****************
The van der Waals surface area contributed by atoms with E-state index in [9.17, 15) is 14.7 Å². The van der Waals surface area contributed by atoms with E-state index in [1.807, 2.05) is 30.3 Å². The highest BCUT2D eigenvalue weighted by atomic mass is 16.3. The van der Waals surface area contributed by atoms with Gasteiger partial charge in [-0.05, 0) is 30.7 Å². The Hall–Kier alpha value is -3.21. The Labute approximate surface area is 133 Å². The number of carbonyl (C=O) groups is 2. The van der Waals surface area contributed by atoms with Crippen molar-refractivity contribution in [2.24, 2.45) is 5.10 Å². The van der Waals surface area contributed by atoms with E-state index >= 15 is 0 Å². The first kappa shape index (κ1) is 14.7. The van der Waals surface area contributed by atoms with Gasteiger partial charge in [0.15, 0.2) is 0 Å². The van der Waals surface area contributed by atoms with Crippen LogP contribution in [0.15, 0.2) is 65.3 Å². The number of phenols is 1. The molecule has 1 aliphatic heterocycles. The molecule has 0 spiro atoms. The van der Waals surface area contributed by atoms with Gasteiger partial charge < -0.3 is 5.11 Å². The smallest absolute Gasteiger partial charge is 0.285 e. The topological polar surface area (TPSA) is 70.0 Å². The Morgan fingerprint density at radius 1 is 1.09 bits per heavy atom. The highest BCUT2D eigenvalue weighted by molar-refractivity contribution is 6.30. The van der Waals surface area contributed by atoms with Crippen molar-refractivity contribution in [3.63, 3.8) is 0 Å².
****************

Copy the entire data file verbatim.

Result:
The van der Waals surface area contributed by atoms with E-state index in [9.17, 15) is 14.7 Å². The van der Waals surface area contributed by atoms with E-state index in [1.807, 2.05) is 30.3 Å². The highest BCUT2D eigenvalue weighted by atomic mass is 16.3. The van der Waals surface area contributed by atoms with Gasteiger partial charge in [-0.05, 0) is 30.7 Å². The Hall–Kier alpha value is -3.21. The Labute approximate surface area is 133 Å². The number of carbonyl (C=O) groups is 2. The van der Waals surface area contributed by atoms with Crippen molar-refractivity contribution in [2.24, 2.45) is 5.10 Å². The van der Waals surface area contributed by atoms with E-state index >= 15 is 0 Å². The first kappa shape index (κ1) is 14.7. The van der Waals surface area contributed by atoms with Gasteiger partial charge in [0.15, 0.2) is 0 Å². The van der Waals surface area contributed by atoms with Crippen LogP contribution in [0.15, 0.2) is 65.3 Å². The number of phenols is 1. The molecule has 1 aliphatic heterocycles. The molecule has 0 spiro atoms. The van der Waals surface area contributed by atoms with Gasteiger partial charge < -0.3 is 5.11 Å². The smallest absolute Gasteiger partial charge is 0.285 e. The topological polar surface area (TPSA) is 70.0 Å². The Morgan fingerprint density at radius 1 is 1.09 bits per heavy atom. The highest BCUT2D eigenvalue weighted by molar-refractivity contribution is 6.30. The van der Waals surface area contributed by atoms with Crippen molar-refractivity contribution in [3.63, 3.8) is 0 Å².